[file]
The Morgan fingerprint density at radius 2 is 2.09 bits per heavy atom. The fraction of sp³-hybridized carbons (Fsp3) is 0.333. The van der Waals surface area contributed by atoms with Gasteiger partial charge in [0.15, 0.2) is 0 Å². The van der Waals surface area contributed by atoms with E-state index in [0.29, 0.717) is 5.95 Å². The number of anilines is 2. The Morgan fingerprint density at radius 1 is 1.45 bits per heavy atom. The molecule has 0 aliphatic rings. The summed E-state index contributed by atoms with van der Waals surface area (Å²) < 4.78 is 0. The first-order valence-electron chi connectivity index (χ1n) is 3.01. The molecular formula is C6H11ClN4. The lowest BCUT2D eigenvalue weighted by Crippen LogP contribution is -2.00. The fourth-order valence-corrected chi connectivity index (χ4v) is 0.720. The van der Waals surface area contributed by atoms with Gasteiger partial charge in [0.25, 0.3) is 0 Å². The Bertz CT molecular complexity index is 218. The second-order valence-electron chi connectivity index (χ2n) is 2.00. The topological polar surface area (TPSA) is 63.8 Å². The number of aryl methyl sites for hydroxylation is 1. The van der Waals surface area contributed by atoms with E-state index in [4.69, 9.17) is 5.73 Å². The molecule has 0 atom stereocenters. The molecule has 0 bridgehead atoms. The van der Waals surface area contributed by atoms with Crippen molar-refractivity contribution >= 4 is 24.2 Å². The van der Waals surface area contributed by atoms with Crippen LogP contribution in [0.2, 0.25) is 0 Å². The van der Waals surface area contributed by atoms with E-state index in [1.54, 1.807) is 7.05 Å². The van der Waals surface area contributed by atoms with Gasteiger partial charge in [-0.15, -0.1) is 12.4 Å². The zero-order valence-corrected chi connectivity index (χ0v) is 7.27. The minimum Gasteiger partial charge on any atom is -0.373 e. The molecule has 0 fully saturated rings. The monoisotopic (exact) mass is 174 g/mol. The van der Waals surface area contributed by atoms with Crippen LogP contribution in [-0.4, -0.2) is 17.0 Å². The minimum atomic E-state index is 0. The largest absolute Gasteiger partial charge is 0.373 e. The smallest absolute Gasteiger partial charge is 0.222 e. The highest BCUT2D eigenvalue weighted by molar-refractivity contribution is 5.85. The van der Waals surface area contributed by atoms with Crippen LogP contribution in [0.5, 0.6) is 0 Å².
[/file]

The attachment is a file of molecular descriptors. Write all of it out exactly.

The Morgan fingerprint density at radius 2 is 2.09 bits per heavy atom. The fraction of sp³-hybridized carbons (Fsp3) is 0.333. The van der Waals surface area contributed by atoms with Gasteiger partial charge in [0.15, 0.2) is 0 Å². The van der Waals surface area contributed by atoms with E-state index in [0.29, 0.717) is 5.95 Å². The number of anilines is 2. The Morgan fingerprint density at radius 1 is 1.45 bits per heavy atom. The molecule has 0 aliphatic rings. The summed E-state index contributed by atoms with van der Waals surface area (Å²) < 4.78 is 0. The first-order valence-electron chi connectivity index (χ1n) is 3.01. The molecular formula is C6H11ClN4. The lowest BCUT2D eigenvalue weighted by Crippen LogP contribution is -2.00. The fourth-order valence-corrected chi connectivity index (χ4v) is 0.720. The van der Waals surface area contributed by atoms with Gasteiger partial charge in [0.25, 0.3) is 0 Å². The Bertz CT molecular complexity index is 218. The second-order valence-electron chi connectivity index (χ2n) is 2.00. The topological polar surface area (TPSA) is 63.8 Å². The number of aryl methyl sites for hydroxylation is 1. The van der Waals surface area contributed by atoms with E-state index in [4.69, 9.17) is 5.73 Å². The molecule has 0 atom stereocenters. The molecule has 0 bridgehead atoms. The van der Waals surface area contributed by atoms with Crippen molar-refractivity contribution >= 4 is 24.2 Å². The van der Waals surface area contributed by atoms with Crippen LogP contribution in [0.2, 0.25) is 0 Å². The van der Waals surface area contributed by atoms with E-state index in [1.54, 1.807) is 7.05 Å². The van der Waals surface area contributed by atoms with Gasteiger partial charge in [-0.15, -0.1) is 12.4 Å². The zero-order valence-corrected chi connectivity index (χ0v) is 7.27. The minimum Gasteiger partial charge on any atom is -0.373 e. The molecule has 0 fully saturated rings. The monoisotopic (exact) mass is 174 g/mol. The van der Waals surface area contributed by atoms with Crippen LogP contribution in [-0.4, -0.2) is 17.0 Å². The minimum atomic E-state index is 0. The largest absolute Gasteiger partial charge is 0.373 e. The smallest absolute Gasteiger partial charge is 0.222 e. The highest BCUT2D eigenvalue weighted by molar-refractivity contribution is 5.85. The van der Waals surface area contributed by atoms with Crippen LogP contribution in [0.5, 0.6) is 0 Å².